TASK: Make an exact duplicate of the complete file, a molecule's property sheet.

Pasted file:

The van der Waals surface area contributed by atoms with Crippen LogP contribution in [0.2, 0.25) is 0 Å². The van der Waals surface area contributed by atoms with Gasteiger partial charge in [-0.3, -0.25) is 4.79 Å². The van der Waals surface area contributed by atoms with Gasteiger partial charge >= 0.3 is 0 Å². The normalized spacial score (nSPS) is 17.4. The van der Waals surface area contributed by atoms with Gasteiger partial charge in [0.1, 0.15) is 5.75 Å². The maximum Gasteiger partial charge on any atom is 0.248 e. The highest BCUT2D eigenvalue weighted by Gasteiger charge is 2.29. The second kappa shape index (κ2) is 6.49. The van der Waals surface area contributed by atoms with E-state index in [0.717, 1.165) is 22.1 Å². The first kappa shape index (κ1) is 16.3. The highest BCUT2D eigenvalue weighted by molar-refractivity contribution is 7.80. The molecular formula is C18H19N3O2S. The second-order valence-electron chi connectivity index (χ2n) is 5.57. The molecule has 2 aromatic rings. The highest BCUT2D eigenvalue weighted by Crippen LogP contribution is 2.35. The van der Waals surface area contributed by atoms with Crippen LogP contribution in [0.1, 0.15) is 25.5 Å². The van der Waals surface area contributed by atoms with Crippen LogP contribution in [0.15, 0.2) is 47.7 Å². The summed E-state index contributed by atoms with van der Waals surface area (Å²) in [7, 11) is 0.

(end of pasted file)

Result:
The van der Waals surface area contributed by atoms with Crippen LogP contribution in [0.2, 0.25) is 0 Å². The van der Waals surface area contributed by atoms with Gasteiger partial charge in [-0.3, -0.25) is 4.79 Å². The van der Waals surface area contributed by atoms with Gasteiger partial charge >= 0.3 is 0 Å². The normalized spacial score (nSPS) is 17.4. The van der Waals surface area contributed by atoms with Gasteiger partial charge in [0.1, 0.15) is 5.75 Å². The maximum Gasteiger partial charge on any atom is 0.248 e. The highest BCUT2D eigenvalue weighted by Gasteiger charge is 2.29. The second kappa shape index (κ2) is 6.49. The van der Waals surface area contributed by atoms with E-state index in [0.717, 1.165) is 22.1 Å². The first kappa shape index (κ1) is 16.3. The highest BCUT2D eigenvalue weighted by molar-refractivity contribution is 7.80. The molecular formula is C18H19N3O2S. The second-order valence-electron chi connectivity index (χ2n) is 5.57. The molecule has 2 aromatic rings. The highest BCUT2D eigenvalue weighted by Crippen LogP contribution is 2.35. The van der Waals surface area contributed by atoms with Crippen LogP contribution in [0.1, 0.15) is 25.5 Å². The van der Waals surface area contributed by atoms with Crippen LogP contribution in [0.15, 0.2) is 47.7 Å². The summed E-state index contributed by atoms with van der Waals surface area (Å²) in [7, 11) is 0.